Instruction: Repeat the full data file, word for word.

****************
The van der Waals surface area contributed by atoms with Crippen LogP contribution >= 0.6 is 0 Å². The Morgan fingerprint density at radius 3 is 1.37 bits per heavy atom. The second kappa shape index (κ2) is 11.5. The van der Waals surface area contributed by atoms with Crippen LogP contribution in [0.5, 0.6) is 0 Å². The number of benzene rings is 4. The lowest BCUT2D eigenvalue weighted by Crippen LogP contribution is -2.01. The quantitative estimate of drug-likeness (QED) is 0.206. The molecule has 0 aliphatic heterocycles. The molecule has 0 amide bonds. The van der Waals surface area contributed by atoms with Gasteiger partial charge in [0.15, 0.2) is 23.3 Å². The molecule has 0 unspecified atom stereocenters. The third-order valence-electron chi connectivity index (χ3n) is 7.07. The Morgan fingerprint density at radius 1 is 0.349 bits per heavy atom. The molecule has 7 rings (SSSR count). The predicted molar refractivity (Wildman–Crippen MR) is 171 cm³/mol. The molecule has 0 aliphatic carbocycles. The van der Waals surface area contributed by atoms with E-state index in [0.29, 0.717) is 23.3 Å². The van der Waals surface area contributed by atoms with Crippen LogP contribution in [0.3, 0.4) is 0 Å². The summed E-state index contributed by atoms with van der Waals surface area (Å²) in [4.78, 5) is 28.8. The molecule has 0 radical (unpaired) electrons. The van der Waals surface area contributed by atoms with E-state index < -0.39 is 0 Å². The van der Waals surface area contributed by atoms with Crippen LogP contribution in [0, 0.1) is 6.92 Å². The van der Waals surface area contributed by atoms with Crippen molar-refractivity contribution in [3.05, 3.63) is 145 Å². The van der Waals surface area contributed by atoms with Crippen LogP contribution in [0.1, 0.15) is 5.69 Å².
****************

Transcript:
The van der Waals surface area contributed by atoms with Crippen LogP contribution >= 0.6 is 0 Å². The Morgan fingerprint density at radius 3 is 1.37 bits per heavy atom. The second kappa shape index (κ2) is 11.5. The van der Waals surface area contributed by atoms with Crippen LogP contribution in [0.5, 0.6) is 0 Å². The number of benzene rings is 4. The lowest BCUT2D eigenvalue weighted by Crippen LogP contribution is -2.01. The quantitative estimate of drug-likeness (QED) is 0.206. The molecule has 0 aliphatic heterocycles. The molecule has 0 amide bonds. The van der Waals surface area contributed by atoms with Gasteiger partial charge in [0.15, 0.2) is 23.3 Å². The molecule has 0 unspecified atom stereocenters. The third-order valence-electron chi connectivity index (χ3n) is 7.07. The Morgan fingerprint density at radius 1 is 0.349 bits per heavy atom. The molecule has 7 rings (SSSR count). The predicted molar refractivity (Wildman–Crippen MR) is 171 cm³/mol. The molecule has 0 aliphatic carbocycles. The van der Waals surface area contributed by atoms with E-state index in [0.29, 0.717) is 23.3 Å². The van der Waals surface area contributed by atoms with Crippen LogP contribution in [0.3, 0.4) is 0 Å². The summed E-state index contributed by atoms with van der Waals surface area (Å²) in [4.78, 5) is 28.8. The molecule has 0 radical (unpaired) electrons. The van der Waals surface area contributed by atoms with E-state index < -0.39 is 0 Å². The van der Waals surface area contributed by atoms with Crippen LogP contribution in [0, 0.1) is 6.92 Å². The van der Waals surface area contributed by atoms with Crippen molar-refractivity contribution in [3.05, 3.63) is 145 Å². The van der Waals surface area contributed by atoms with Crippen LogP contribution in [0.1, 0.15) is 5.69 Å².